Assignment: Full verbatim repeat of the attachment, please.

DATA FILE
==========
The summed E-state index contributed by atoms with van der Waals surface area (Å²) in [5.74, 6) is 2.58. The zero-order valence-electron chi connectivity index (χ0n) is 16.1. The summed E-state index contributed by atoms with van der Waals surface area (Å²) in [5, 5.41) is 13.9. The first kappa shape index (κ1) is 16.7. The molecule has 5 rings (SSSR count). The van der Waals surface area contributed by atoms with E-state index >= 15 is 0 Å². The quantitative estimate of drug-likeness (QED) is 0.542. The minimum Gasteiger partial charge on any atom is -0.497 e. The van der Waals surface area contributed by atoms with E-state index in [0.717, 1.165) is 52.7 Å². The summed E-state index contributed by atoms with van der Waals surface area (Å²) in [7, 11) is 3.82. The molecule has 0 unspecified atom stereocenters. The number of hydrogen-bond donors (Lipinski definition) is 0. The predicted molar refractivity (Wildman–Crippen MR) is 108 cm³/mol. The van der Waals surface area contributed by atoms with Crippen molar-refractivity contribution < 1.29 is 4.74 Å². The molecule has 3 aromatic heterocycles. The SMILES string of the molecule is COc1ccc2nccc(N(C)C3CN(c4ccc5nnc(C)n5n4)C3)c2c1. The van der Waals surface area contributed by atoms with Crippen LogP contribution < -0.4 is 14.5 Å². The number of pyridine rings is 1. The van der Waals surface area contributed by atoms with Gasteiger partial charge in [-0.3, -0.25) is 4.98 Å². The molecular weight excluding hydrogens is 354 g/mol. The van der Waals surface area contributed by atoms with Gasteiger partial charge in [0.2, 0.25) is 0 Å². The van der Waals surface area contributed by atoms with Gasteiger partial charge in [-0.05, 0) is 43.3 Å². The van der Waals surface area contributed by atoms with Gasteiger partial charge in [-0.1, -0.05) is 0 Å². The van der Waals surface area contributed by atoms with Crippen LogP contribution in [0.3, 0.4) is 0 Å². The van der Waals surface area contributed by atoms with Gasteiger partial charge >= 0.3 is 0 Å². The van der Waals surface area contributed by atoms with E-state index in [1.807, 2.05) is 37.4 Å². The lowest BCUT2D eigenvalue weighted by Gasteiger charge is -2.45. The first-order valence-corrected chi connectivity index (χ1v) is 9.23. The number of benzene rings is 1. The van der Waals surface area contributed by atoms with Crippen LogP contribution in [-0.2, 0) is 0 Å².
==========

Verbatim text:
The summed E-state index contributed by atoms with van der Waals surface area (Å²) in [5.74, 6) is 2.58. The zero-order valence-electron chi connectivity index (χ0n) is 16.1. The summed E-state index contributed by atoms with van der Waals surface area (Å²) in [5, 5.41) is 13.9. The first kappa shape index (κ1) is 16.7. The molecule has 5 rings (SSSR count). The van der Waals surface area contributed by atoms with E-state index >= 15 is 0 Å². The quantitative estimate of drug-likeness (QED) is 0.542. The minimum Gasteiger partial charge on any atom is -0.497 e. The van der Waals surface area contributed by atoms with E-state index in [0.717, 1.165) is 52.7 Å². The summed E-state index contributed by atoms with van der Waals surface area (Å²) in [7, 11) is 3.82. The molecule has 0 unspecified atom stereocenters. The number of hydrogen-bond donors (Lipinski definition) is 0. The predicted molar refractivity (Wildman–Crippen MR) is 108 cm³/mol. The van der Waals surface area contributed by atoms with Crippen molar-refractivity contribution < 1.29 is 4.74 Å². The molecule has 3 aromatic heterocycles. The SMILES string of the molecule is COc1ccc2nccc(N(C)C3CN(c4ccc5nnc(C)n5n4)C3)c2c1. The van der Waals surface area contributed by atoms with Crippen LogP contribution < -0.4 is 14.5 Å². The number of pyridine rings is 1. The van der Waals surface area contributed by atoms with Gasteiger partial charge in [-0.3, -0.25) is 4.98 Å². The molecular weight excluding hydrogens is 354 g/mol. The van der Waals surface area contributed by atoms with Gasteiger partial charge in [0.2, 0.25) is 0 Å². The van der Waals surface area contributed by atoms with Gasteiger partial charge in [-0.05, 0) is 43.3 Å². The van der Waals surface area contributed by atoms with Gasteiger partial charge in [-0.1, -0.05) is 0 Å². The van der Waals surface area contributed by atoms with Crippen LogP contribution in [0.3, 0.4) is 0 Å². The van der Waals surface area contributed by atoms with Gasteiger partial charge >= 0.3 is 0 Å². The van der Waals surface area contributed by atoms with E-state index in [1.807, 2.05) is 37.4 Å². The lowest BCUT2D eigenvalue weighted by Gasteiger charge is -2.45. The first-order valence-corrected chi connectivity index (χ1v) is 9.23. The number of benzene rings is 1. The van der Waals surface area contributed by atoms with Crippen LogP contribution in [-0.2, 0) is 0 Å².